Tia Isa Wants a Car by Meg Medina
My rating: 5 of 5 stars
This is an interesting children’s book for critical literacy discussions. Here is a list of several themes that appear in the book.
1. Language barrier – Tía Isa speaks limited English and needs her niece to act as her interpreter in some situations. The author is savvy in the use of some Spanish words (code-switching/trans-languaging) to add meaning to the language used in the dialogues.
2. Family – Tía Isa and her brother are the guardians of their niece. They send money to the family living abroad. The young girl’s parents had to go back to their homeland to take care of one of the grandparents who is ill.
3. Financial hardship – Tía Isa does not have enough money to purchase a car despite her job and saving efforts. Her niece ends up doing chores around town to help Tía Isa with her dream.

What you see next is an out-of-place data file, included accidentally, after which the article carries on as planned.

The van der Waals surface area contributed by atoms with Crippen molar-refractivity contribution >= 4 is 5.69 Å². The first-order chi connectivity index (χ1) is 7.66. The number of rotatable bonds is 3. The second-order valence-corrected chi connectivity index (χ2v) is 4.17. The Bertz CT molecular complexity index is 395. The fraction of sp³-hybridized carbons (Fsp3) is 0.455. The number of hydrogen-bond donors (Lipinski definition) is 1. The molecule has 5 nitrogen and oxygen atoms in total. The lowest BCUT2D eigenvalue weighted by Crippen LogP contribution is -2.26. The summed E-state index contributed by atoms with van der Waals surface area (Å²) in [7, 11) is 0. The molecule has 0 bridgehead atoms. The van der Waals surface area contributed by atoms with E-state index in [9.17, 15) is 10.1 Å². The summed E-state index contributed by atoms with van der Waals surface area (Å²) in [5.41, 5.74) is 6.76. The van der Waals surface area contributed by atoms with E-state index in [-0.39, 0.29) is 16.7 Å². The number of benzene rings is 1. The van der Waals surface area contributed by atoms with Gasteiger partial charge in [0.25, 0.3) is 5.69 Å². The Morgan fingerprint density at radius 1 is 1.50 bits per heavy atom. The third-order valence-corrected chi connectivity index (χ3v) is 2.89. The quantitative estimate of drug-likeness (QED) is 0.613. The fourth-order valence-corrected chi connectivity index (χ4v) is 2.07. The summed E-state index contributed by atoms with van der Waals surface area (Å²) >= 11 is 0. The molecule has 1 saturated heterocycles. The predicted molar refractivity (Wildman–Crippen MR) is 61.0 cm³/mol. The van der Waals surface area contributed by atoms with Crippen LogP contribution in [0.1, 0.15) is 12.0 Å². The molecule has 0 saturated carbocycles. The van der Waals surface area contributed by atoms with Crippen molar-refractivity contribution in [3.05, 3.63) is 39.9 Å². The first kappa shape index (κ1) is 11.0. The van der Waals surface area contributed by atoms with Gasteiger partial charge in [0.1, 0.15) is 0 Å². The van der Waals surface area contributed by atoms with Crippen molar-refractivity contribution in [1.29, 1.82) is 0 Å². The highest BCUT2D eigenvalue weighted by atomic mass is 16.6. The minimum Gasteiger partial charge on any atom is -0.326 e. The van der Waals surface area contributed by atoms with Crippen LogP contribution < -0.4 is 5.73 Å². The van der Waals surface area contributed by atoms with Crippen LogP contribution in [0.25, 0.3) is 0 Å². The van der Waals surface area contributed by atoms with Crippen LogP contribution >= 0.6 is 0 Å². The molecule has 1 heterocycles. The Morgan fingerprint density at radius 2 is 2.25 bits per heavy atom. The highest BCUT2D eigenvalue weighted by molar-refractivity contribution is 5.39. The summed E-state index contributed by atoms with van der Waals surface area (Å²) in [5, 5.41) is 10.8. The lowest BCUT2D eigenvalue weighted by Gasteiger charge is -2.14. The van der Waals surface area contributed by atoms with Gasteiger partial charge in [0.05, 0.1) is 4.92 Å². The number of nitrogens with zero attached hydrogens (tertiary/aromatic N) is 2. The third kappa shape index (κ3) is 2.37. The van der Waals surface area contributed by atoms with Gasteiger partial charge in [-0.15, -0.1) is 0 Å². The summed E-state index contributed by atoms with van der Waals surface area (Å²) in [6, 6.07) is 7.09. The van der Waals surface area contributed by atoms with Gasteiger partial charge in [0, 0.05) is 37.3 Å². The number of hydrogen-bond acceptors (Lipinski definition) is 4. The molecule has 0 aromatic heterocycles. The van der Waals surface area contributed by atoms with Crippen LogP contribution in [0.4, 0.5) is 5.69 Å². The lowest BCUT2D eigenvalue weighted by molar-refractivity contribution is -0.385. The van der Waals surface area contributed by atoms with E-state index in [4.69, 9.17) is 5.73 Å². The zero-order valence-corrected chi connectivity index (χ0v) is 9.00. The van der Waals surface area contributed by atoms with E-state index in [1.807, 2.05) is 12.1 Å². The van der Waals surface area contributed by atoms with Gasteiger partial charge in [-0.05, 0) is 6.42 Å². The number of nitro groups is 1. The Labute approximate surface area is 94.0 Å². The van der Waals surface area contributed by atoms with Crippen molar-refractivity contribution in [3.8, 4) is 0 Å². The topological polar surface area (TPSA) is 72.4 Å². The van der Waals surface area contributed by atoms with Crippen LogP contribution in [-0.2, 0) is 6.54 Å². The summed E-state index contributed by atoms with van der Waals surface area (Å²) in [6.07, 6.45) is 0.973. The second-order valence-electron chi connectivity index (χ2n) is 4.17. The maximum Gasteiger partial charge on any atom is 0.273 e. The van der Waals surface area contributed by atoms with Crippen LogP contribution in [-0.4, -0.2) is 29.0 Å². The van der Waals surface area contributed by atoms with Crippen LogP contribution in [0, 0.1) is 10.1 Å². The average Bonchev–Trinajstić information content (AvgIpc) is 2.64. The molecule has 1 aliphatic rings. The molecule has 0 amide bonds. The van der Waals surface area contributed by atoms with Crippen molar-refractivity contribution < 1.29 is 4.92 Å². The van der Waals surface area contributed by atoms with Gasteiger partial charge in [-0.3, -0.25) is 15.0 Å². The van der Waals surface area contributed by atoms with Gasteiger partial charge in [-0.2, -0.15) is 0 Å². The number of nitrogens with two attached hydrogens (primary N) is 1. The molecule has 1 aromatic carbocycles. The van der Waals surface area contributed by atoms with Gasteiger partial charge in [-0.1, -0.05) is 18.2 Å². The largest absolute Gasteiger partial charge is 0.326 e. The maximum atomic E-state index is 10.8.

4. Gender roles – Tía Isa lives with her brother, who is portrayed as a typical sexist latino and who says Isa’s dream is foolish.
5. Immigration – We do not know which circumstances brought Tía Isa’s family to the United States, but we do know that they came from another country, and they have faced some hardship here.
6. The American dream – The entire story revolves around Tía Isa’s dream. Expanding it a little, it can take the discussion into what brings so many immigrants to the U.S.
7. Cultural identity – the characters are strongly connected to their cultural heritage
This piece of children’s literature is recommended for 1st and 2nd grades and its Lexile level is AD630L. The language is simple, and Hispanic ELLs may relate to the fictional characters. This is an interesting book to have in the classroom for a read aloud.
View all my reviews